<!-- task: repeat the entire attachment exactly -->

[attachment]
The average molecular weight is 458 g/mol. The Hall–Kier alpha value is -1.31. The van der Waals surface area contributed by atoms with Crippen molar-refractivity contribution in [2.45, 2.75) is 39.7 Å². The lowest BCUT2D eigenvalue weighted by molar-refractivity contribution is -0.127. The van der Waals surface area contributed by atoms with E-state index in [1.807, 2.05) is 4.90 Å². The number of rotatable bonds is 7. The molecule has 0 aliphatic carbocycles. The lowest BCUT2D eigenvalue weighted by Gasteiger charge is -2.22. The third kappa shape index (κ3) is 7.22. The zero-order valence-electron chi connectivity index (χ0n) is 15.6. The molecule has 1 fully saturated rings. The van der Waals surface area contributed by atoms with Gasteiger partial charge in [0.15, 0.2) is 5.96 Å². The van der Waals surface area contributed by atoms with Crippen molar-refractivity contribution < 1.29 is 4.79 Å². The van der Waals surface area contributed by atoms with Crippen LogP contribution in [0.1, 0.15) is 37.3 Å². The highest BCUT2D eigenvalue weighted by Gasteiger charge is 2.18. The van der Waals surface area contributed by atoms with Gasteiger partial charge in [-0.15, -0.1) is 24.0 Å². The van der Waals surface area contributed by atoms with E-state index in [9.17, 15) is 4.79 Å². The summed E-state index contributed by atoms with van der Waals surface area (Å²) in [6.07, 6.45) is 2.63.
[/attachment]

The average molecular weight is 458 g/mol. The Hall–Kier alpha value is -1.31. The van der Waals surface area contributed by atoms with Crippen molar-refractivity contribution in [2.45, 2.75) is 39.7 Å². The lowest BCUT2D eigenvalue weighted by molar-refractivity contribution is -0.127. The van der Waals surface area contributed by atoms with E-state index in [1.807, 2.05) is 4.90 Å². The number of rotatable bonds is 7. The molecule has 0 aliphatic carbocycles. The lowest BCUT2D eigenvalue weighted by Gasteiger charge is -2.22. The third kappa shape index (κ3) is 7.22. The zero-order valence-electron chi connectivity index (χ0n) is 15.6. The molecule has 1 fully saturated rings. The van der Waals surface area contributed by atoms with Gasteiger partial charge in [0.15, 0.2) is 5.96 Å². The van der Waals surface area contributed by atoms with Crippen molar-refractivity contribution < 1.29 is 4.79 Å². The van der Waals surface area contributed by atoms with Crippen LogP contribution in [0.1, 0.15) is 37.3 Å². The highest BCUT2D eigenvalue weighted by Gasteiger charge is 2.18. The van der Waals surface area contributed by atoms with Gasteiger partial charge in [-0.15, -0.1) is 24.0 Å². The van der Waals surface area contributed by atoms with E-state index in [9.17, 15) is 4.79 Å². The summed E-state index contributed by atoms with van der Waals surface area (Å²) in [6.07, 6.45) is 2.63.